Lady Grove. I realized a fresh, wide, unpreluded step. He took me by surprise with the sudden change of scale from such portable possessions as jewels and motor-cars to a stretch of countryside. The transaction was Napoleonic; he was told of the place; he said "snap;" there were no preliminary desirings or searchings. Then he came home and said what he had done. Even my aunt was for a day or so measurably awe-stricken by this exploit in purchase, and we both went down with him to see the house in a mood near consternation. It struck us then as a very lordly place indeed. I remember the three of us standing on the terrace that looked westward, surveying the sky-reflecting windows of the house, and a feeling of unwarrantable intrusion comes back to me.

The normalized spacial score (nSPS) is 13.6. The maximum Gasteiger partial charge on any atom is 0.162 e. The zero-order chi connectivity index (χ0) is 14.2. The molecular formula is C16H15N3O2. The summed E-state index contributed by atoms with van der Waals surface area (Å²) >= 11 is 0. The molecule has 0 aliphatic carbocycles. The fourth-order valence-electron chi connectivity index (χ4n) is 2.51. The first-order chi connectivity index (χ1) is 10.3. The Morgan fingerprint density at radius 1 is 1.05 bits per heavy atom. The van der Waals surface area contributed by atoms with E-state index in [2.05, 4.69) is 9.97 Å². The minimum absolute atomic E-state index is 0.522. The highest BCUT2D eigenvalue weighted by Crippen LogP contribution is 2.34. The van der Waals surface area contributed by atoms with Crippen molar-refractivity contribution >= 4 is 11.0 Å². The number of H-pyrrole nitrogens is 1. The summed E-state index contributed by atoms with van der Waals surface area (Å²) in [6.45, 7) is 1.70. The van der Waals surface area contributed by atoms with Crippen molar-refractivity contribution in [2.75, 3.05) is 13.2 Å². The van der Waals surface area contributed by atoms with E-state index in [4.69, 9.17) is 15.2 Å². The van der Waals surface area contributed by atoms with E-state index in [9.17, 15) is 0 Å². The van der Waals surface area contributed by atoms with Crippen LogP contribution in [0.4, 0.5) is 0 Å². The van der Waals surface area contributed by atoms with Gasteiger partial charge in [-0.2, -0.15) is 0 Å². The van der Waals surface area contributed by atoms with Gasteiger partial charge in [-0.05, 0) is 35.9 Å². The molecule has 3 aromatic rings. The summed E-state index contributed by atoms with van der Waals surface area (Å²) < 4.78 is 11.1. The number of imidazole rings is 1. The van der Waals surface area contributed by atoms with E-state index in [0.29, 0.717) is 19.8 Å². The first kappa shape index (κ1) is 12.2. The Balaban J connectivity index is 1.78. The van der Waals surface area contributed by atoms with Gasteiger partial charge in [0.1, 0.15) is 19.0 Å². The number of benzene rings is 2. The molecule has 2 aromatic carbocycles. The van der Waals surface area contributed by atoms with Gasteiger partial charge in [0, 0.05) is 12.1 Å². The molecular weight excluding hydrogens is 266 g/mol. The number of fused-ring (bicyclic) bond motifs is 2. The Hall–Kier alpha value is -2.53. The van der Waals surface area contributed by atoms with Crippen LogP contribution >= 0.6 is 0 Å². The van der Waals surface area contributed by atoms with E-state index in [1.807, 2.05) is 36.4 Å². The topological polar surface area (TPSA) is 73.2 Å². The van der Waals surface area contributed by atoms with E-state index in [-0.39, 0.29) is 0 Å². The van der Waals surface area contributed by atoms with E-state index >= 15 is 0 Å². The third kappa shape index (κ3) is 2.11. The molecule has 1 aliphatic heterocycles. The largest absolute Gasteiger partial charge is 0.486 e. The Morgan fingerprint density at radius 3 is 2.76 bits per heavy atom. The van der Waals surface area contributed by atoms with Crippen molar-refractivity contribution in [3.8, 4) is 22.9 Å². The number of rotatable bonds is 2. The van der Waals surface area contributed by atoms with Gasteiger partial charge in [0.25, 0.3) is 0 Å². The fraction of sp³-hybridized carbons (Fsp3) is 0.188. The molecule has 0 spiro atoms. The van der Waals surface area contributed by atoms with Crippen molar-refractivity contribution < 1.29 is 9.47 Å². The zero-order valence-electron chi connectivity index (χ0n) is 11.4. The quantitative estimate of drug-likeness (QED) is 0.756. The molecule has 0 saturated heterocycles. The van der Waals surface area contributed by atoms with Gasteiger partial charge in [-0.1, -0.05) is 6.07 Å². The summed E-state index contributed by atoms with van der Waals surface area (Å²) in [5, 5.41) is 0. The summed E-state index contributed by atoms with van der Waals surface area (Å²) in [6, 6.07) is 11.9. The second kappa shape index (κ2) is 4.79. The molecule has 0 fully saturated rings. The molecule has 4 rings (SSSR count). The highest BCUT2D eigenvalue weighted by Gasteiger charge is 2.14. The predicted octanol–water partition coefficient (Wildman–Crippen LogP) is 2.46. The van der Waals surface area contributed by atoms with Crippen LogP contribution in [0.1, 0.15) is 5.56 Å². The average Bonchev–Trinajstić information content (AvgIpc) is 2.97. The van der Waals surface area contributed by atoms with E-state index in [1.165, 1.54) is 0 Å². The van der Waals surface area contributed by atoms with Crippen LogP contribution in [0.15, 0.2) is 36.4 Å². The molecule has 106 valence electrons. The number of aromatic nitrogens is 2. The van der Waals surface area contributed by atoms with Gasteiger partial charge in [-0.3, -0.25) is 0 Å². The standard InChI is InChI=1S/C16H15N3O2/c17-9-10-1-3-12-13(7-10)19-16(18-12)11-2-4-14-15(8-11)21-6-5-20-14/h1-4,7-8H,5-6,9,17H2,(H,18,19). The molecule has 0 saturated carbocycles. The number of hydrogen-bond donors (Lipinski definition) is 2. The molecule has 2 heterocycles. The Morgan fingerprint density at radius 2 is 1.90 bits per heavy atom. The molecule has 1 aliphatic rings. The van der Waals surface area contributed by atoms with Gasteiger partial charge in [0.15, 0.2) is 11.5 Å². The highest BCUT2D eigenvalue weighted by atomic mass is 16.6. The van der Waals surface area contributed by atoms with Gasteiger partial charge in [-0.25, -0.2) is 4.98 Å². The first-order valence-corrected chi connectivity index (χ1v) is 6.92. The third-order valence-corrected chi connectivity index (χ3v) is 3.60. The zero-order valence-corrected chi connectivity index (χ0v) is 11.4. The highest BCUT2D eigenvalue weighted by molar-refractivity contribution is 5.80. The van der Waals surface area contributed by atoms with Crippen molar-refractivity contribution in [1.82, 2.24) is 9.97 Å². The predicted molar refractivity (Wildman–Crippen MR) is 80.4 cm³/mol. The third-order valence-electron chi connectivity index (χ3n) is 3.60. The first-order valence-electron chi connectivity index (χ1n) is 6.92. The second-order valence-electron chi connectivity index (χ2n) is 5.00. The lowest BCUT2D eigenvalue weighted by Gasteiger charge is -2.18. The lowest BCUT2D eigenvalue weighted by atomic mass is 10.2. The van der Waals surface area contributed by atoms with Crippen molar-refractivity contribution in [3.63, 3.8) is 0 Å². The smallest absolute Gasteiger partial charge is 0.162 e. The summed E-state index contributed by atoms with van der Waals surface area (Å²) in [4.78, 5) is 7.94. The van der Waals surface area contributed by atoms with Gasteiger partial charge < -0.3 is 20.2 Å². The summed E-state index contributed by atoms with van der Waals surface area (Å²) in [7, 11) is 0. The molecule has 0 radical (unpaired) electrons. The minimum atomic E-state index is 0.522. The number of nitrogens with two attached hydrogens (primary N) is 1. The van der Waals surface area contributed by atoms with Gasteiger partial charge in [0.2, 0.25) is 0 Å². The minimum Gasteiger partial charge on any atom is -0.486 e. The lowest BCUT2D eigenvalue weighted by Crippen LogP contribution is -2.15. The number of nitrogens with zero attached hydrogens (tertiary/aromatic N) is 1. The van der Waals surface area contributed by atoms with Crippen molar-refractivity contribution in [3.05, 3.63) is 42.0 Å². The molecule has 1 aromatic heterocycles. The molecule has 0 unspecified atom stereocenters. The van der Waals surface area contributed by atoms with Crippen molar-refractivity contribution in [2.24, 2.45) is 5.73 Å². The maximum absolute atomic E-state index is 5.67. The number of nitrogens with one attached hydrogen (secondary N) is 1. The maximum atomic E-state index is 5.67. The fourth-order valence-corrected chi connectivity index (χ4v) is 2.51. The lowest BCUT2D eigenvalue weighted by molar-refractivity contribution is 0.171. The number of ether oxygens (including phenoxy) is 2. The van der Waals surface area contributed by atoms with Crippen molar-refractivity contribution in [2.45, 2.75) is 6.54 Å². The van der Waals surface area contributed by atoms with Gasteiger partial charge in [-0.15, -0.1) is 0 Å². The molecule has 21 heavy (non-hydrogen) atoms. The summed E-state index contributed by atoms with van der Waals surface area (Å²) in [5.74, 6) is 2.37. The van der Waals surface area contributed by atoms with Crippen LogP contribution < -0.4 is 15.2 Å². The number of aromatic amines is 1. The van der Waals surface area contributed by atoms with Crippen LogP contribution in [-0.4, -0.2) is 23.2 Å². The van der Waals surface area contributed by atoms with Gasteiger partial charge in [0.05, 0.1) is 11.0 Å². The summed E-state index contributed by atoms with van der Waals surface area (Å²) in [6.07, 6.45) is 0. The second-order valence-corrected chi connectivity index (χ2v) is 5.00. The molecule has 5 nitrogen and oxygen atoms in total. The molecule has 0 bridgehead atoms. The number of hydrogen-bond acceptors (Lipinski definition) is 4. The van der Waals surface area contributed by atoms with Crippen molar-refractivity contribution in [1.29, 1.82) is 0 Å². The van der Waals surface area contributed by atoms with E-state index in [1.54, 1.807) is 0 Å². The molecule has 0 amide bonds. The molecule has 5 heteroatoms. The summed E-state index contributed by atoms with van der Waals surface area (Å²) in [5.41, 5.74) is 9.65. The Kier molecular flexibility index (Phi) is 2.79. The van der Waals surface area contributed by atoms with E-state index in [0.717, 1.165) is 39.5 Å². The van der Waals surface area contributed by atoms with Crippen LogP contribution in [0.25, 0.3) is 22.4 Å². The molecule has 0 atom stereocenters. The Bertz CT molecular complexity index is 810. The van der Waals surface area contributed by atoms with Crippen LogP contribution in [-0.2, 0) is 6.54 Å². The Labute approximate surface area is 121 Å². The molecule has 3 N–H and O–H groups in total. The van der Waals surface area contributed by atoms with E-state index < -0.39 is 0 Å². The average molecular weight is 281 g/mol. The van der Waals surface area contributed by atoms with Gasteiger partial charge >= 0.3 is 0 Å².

Lady Grove, you know, is a very beautiful house indeed, a still and gracious place, whose age-long seclusion was only effectively broken with the toot of the coming of the motor-car. An old Catholic family had died out in it, century by century, and was now altogether dead. Portions of the fabric are thirteenth century, and its last architectural revision was Tudor; within, it is for the most part dark and chilly, save for two or three favoured rooms and its tall-windowed, oak-galleried hall. Its terrace is its noblest feature, a very wide, broad lawn it is, bordered by a low stone battlement, and there is a great cedar in one corner under whose level branches one looks out across the blue distances of the Weald—blue distances that are made extraordinarily Italian in quality by virtue of the dark masses of that single tree. It is a very high terrace; southward one looks down upon the tops of wayfaring trees and spruces, and westward on a steep slope of beechwood, through which the road comes. One turns